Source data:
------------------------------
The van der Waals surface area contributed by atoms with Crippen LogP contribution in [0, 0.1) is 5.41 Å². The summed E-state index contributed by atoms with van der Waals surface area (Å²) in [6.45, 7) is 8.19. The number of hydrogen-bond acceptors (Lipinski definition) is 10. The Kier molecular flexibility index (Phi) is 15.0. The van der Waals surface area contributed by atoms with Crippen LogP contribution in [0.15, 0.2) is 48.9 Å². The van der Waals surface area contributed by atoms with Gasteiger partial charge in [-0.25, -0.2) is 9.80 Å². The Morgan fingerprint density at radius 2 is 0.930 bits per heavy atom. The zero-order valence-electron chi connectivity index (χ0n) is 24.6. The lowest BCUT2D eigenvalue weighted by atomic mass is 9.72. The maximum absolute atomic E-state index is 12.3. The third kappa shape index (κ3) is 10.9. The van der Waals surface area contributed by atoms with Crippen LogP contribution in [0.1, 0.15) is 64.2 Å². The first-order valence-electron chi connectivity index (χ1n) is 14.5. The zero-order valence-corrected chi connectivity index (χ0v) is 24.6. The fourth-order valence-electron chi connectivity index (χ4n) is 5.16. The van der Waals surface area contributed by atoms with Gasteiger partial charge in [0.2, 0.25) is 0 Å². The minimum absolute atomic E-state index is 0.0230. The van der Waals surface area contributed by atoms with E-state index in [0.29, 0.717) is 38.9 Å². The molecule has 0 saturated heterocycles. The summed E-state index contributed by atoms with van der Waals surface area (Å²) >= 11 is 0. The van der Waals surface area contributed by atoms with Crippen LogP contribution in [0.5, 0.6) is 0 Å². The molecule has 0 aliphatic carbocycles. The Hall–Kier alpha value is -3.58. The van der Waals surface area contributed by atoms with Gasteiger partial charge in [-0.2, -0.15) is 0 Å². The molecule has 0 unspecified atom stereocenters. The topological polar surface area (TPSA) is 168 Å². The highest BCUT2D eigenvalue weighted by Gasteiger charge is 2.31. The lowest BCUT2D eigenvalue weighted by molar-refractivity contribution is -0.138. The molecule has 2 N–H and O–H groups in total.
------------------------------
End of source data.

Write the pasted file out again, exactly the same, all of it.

The van der Waals surface area contributed by atoms with Crippen LogP contribution in [0, 0.1) is 5.41 Å². The summed E-state index contributed by atoms with van der Waals surface area (Å²) in [6.45, 7) is 8.19. The number of hydrogen-bond acceptors (Lipinski definition) is 10. The Kier molecular flexibility index (Phi) is 15.0. The van der Waals surface area contributed by atoms with Crippen LogP contribution in [0.15, 0.2) is 48.9 Å². The van der Waals surface area contributed by atoms with Gasteiger partial charge in [-0.25, -0.2) is 9.80 Å². The Morgan fingerprint density at radius 2 is 0.930 bits per heavy atom. The zero-order valence-electron chi connectivity index (χ0n) is 24.6. The lowest BCUT2D eigenvalue weighted by atomic mass is 9.72. The maximum absolute atomic E-state index is 12.3. The third kappa shape index (κ3) is 10.9. The van der Waals surface area contributed by atoms with Crippen LogP contribution in [0.1, 0.15) is 64.2 Å². The first-order valence-electron chi connectivity index (χ1n) is 14.5. The zero-order valence-corrected chi connectivity index (χ0v) is 24.6. The fourth-order valence-electron chi connectivity index (χ4n) is 5.16. The van der Waals surface area contributed by atoms with Gasteiger partial charge in [0.2, 0.25) is 0 Å². The minimum absolute atomic E-state index is 0.0230. The van der Waals surface area contributed by atoms with E-state index in [0.29, 0.717) is 38.9 Å². The molecule has 0 saturated heterocycles. The summed E-state index contributed by atoms with van der Waals surface area (Å²) >= 11 is 0. The van der Waals surface area contributed by atoms with Crippen LogP contribution in [0.5, 0.6) is 0 Å². The molecule has 0 aliphatic carbocycles. The Hall–Kier alpha value is -3.58. The van der Waals surface area contributed by atoms with Gasteiger partial charge in [-0.2, -0.15) is 0 Å². The molecule has 0 unspecified atom stereocenters. The topological polar surface area (TPSA) is 168 Å². The highest BCUT2D eigenvalue weighted by Gasteiger charge is 2.31. The lowest BCUT2D eigenvalue weighted by molar-refractivity contribution is -0.138. The molecule has 2 N–H and O–H groups in total.